The corpse flower story of Chicago was a bit of disappointment back in August. Spike, the much anticipated titan arum, never bloomed by itself, after which it had to be opened manually. But the garden authorities have taken down notes from it, following which they have now successfully bloomed Alice, Chicago’s first ever titan arum, aka corpse flower.
The giant 1.4-meter flower bloomed at the Chicago Botanical Garden recently, and thousands flocked in to adore the rare corpse flower blooming, and they were not disappointed. The gates of the garden were kept open until 2 am on Wednesday last week for the citizens to have a glimpse of the flower.
The semi-tropical plant, scientifically known as Amorphophallus titanium, is regarded as the one with the world’s largest unbranched inflorescence. The flower is native to the Sumatran islands in the south-eastern Asia.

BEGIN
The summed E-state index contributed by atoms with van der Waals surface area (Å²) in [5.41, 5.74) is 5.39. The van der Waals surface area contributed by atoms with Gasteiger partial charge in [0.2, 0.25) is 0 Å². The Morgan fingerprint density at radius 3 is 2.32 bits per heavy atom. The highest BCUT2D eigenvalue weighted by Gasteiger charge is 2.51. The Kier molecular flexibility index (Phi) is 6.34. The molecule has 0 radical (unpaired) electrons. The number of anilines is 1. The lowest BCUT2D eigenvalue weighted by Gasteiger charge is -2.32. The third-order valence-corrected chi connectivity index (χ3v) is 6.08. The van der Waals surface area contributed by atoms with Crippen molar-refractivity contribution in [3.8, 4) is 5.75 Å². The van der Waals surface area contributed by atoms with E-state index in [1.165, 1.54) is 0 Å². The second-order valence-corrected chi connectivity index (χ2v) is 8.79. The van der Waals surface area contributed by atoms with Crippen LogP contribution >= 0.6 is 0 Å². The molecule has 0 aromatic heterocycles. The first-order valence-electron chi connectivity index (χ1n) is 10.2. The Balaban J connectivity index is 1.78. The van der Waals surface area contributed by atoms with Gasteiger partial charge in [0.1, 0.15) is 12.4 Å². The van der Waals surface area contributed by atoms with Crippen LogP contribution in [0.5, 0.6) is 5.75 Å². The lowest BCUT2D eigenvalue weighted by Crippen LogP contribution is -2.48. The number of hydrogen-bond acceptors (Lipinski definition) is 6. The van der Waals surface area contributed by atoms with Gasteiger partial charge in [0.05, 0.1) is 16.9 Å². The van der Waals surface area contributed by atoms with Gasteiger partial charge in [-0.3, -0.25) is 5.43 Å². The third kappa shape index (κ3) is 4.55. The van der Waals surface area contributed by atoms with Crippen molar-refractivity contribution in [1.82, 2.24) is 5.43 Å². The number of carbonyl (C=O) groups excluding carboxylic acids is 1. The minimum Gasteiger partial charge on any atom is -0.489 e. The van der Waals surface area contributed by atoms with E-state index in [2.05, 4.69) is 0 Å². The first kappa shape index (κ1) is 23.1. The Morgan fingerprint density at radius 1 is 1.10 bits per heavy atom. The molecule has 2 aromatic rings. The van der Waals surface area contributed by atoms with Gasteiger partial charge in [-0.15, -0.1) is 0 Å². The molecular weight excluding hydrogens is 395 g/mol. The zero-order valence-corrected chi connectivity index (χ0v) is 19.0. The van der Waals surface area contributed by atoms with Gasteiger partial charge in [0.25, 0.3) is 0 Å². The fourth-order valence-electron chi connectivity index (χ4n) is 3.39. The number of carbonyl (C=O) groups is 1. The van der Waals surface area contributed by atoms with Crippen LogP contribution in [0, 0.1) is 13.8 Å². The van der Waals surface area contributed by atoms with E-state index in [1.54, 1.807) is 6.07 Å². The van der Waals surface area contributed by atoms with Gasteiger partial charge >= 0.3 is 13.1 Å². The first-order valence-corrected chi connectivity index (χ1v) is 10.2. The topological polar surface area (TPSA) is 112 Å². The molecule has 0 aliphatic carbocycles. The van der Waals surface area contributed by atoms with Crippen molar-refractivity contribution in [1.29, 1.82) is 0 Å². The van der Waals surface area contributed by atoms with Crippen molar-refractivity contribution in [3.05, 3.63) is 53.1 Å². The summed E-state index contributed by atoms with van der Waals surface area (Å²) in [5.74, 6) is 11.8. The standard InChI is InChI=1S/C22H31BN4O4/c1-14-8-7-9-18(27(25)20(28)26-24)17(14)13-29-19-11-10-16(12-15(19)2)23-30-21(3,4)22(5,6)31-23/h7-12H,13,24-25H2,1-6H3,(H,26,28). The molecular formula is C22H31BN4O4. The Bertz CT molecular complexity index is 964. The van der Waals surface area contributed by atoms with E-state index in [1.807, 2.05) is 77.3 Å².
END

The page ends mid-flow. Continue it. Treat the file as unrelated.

A common attribute of the giant corpse flower is its rotting smell, which biologists say is for luring pollinators for its reproduction. However, that was something missing in Alice. Even with the smell of Limburger cheese, garlic, rotting fish and smelly feet, it wasn’t however as smelly as expected, said the garden officials.
Alice was also less anticipated than Spike, the titan arum that was planted at the garden during summer, and had its bloom a bit earlier than expected.
Garden officials said the previous failed bloom and its webcam views had readied the garden for the blooming of Alice. The arum plant blooming was also live-streamed this time on the website of Chicago Botanic Garden.